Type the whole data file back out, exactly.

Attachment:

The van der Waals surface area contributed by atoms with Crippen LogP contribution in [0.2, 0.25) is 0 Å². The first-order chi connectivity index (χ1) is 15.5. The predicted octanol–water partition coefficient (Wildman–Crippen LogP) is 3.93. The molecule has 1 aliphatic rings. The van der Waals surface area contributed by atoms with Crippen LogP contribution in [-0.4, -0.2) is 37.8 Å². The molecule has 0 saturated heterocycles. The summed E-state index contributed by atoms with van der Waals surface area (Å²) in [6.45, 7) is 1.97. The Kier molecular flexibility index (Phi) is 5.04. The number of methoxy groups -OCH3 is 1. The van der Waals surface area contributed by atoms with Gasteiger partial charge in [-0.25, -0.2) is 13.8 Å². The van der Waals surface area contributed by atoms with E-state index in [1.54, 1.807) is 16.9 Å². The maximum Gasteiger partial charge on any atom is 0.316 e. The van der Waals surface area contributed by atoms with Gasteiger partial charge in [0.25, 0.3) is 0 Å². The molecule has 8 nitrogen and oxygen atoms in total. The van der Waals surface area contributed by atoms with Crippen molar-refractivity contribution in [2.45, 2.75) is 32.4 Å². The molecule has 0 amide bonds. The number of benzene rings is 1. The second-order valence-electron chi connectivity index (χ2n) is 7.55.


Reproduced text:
The van der Waals surface area contributed by atoms with Crippen LogP contribution in [0.2, 0.25) is 0 Å². The first-order chi connectivity index (χ1) is 15.5. The predicted octanol–water partition coefficient (Wildman–Crippen LogP) is 3.93. The molecule has 1 aliphatic rings. The van der Waals surface area contributed by atoms with Crippen LogP contribution in [-0.4, -0.2) is 37.8 Å². The molecule has 0 saturated heterocycles. The summed E-state index contributed by atoms with van der Waals surface area (Å²) in [6.45, 7) is 1.97. The Kier molecular flexibility index (Phi) is 5.04. The number of methoxy groups -OCH3 is 1. The van der Waals surface area contributed by atoms with Gasteiger partial charge in [-0.25, -0.2) is 13.8 Å². The van der Waals surface area contributed by atoms with E-state index in [1.54, 1.807) is 16.9 Å². The maximum Gasteiger partial charge on any atom is 0.316 e. The van der Waals surface area contributed by atoms with Gasteiger partial charge in [0.25, 0.3) is 0 Å². The molecule has 8 nitrogen and oxygen atoms in total. The van der Waals surface area contributed by atoms with Crippen molar-refractivity contribution in [2.45, 2.75) is 32.4 Å². The molecule has 0 amide bonds. The number of benzene rings is 1. The second-order valence-electron chi connectivity index (χ2n) is 7.55.